Assos has today unveiled its latest generation Equipe RS S9 shorts with a host of changes and new technologies aimed at furthering the performance Assos shorts have always been known for. These new bib shorts won’t be available to buy until January 2019 I’m afraid, but here’s a first look anyway.
The new S9 shorts replace the previous S7 shorts (not sure what happened to the S8 shorts?) with an entirely new design that has been tested not only by in-house testers but also put through their paces with the BMC World Tour team.
Key to the new S9 shorts is a new padded insert, so let’s start there. It’s a streamlined race-spec insert with a reduced volume and weight compared to the previous S7 insert and uses a microshock foam to maximise breathability and larger perforations at the front increase ventilation. The GoldenGate (the middle portion of the insert isn’t stitched to the short) remains in the new insert. It’s also now grey compared to the previous purple.
The previous Assos padded insert, in my opinion, was one of the best in the business so it’ll be interesting to see how the new pad stacks up in comparison.
The bib shorts have been totally redesigned, and pivotal to the redesign is what Assos is calling A-Lock Engineering. It’s a new way of attaching the bib straps to the shorts intended to better stabilise and secure the padded insert in place as you move about in the saddle. The new bib straps cross over at the back and are anchored in two places at the back of the shorts, while at the front they are placed very wide to minimise irritation.
Just two panels have been used in the construction of the shorts, a “butterfly” panel wraps the legs and meets at the rear to form the “ergoBox” structure, and there are 30% fewer seams as well. Also new are the ultralight leg grippers, using a new fabric to provide a better grip on the skin to prevent them moving about. The large band, as is popular with cycling shorts these days, spreads the pressure evenly.
There will be two versions of the shorts, the more affordable RS which focuses on outright comfort and support with a unique “rollBar” which holds the padded insert in place, and the RSR for the weight weenie that does without the rollBar to reduce weight to a minimum. There are also new fabrics used in the construction aimed at improving aerodynamics, weight and comfort.
Roche Maier, Brand and Product Chief said: “Our S9 shorts incorporate the knowledge and expertise gained through over 40 years of producing technically advanced cycling apparel. We strived and succeeded to create the perfect balance between lightweight and stability to provide total ASSOS comfort leaving the rider with nothing to focus on but the ride ahead.”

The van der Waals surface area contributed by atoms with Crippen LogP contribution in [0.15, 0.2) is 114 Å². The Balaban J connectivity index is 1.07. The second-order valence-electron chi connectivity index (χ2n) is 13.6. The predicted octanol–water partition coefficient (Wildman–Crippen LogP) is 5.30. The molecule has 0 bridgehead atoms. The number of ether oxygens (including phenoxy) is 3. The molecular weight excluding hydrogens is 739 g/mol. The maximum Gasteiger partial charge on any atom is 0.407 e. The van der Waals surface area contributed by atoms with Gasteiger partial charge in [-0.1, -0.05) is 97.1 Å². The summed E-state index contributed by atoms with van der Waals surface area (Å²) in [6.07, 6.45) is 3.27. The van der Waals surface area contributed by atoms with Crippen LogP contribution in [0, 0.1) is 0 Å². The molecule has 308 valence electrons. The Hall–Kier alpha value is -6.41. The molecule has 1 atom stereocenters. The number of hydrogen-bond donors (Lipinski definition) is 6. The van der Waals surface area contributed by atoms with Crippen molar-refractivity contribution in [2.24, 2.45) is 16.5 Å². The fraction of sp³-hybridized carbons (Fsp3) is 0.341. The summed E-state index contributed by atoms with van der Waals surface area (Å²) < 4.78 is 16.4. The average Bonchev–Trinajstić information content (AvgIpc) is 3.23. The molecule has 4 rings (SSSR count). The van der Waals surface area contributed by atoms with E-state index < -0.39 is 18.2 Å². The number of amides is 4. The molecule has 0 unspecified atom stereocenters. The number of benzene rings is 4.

The new Equipe RS S9 shorts will cost £175 and as previously mentioned won’t be available until January 2019. More www.assos.com
Quick First Impressions
I managed to get a pair in early for testing and went out and rode a 307km Audax with them. Here’s how I got on…
Okay, I know wearing new shorts for a big ride is a bad idea and not something I ever recommend, but I had faith in the new Assos shorts not letting me down. And let me down they did not. They feel very different when you first pull them on, a much lighter and less intrusive feeling bib short, with the waist opening feeling more seamless with my body than probably any other bib short I’ve tested. The bib straps sit comfortably over the body with no irritation to be recorded anywhere and do indeed keep the padded insert correctly positioned throughout a ride when you’re constantly in and out of the saddle.
And as for that new padded insert, well I had my doubts based on how thin it felt in the fingers compared to the previous S7 insert, but it delivered amazing comfort from the first mile to the very last. There was absolutely no discomfort during any part of the ride, no squirming or moving about in the saddle during the latter stages when even the best shorts can start to let you down. I’m impressed.
I’ll get some more miles logged and write up a more in-depth first ride in a couple of weeks so watch out for that.
David has worked on the road.cc tech team since July 2012. Previously he was editor of Bikemagic.com and before that staff writer at RCUK. He's a seasoned cyclist of all disciplines, from road to mountain biking, touring to cyclo-cross, he only wishes he had time to ride them all. He's mildly competitive, though he'll never admit it, and is a frequent road racer but is too lazy to do really well. He currently resides in the Cotswolds.